AB - Most musical instruments consist on a set of dynamical subsystems connected at a number of constraining locations, through which the vibratory energy flows or tuning can be achieved. Coupling is therefore an essential feature in instrument modelling and, when addressing physically-based synthesis, most modelling and computational difficulties are connected with the manner in which the coupling constraints are enforced. Typically, these are modelled using standard techniques such as Lagrange multipliers or penalty methods, each one with specific merits and drawbacks. In this paper we explore an approach based on the Udwadia-Kalaba (U-K) formulation, originally proposed in the early 90s for discrete constrained systems, which is anchored on analytical dynamics but avoids the use of Lagrange multipliers. Up to now, this general, very elegant and appealing formulation has been nearly exclusively used to address conceptual systems of discrete masses or articulated rigid bodies, namely in robotics. In a recent publication - Antunes & Debut, JASA (2017, in print) - we developed an extension of the U-K formulation to deal with flexible systems modelled through their unconstrained modes. We explored the potential of combining the U-K formulation for constrained systems with the modal description of flexible structures, in order to achieve reliable and efficient computations of the dynamical responses. This modelling approach was shown to be particularly effective, in particular for simulating the transient responses of musical instruments, as demonstrated by computing the dynamical responses of a guitar string coupled to the instrument body at the bridge. In the present paper we further generalize our computational model by incorporating all the guitar strings with both their motion polarisations, as well as the geometrical nonlinear string effects using the Kirchoff-Carrier (K-C) simplified approach. The illustrative results presented highlight the coupling of the various strings and body dynamics through the instrument bridge, and also emphasize the significance of string nonlinearity in the responses of plucked string instruments, which often lead to audible modal coupling terms and frequency gliding effects. The results presented complement extensive work already performed in the past by the authors on guitar string modelling using penalty methods, thus enabling an interesting comparison between the computational efficiency using different modelling techniques.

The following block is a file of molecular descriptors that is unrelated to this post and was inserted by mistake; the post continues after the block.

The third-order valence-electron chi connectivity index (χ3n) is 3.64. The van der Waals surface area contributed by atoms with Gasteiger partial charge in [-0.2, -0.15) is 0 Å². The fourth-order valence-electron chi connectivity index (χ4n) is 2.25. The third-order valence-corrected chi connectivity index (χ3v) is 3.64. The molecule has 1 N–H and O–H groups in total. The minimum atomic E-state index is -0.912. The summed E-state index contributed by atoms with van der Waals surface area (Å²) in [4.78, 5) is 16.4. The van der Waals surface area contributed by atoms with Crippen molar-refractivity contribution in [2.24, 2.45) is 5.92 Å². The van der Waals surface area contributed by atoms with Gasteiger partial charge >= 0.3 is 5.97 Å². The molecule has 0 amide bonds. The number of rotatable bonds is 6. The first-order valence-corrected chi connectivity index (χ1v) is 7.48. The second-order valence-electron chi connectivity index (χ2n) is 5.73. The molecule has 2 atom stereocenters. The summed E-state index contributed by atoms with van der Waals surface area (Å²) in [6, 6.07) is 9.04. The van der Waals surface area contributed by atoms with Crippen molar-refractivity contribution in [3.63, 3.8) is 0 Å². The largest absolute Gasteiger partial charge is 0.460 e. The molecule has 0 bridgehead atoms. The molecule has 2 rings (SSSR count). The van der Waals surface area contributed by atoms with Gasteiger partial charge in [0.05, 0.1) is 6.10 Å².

KW - Realistic Guitar Modelling

KW - Dynamical Multibody Approach

M3 - Abstract

SP - 99

ER -

Debut V, Antunes J. Realistic Guitar Modelling using a Dynamical Multibody Approach. 2017. Abstract from International Symposium on Music Acoustics, Montreal, Canada.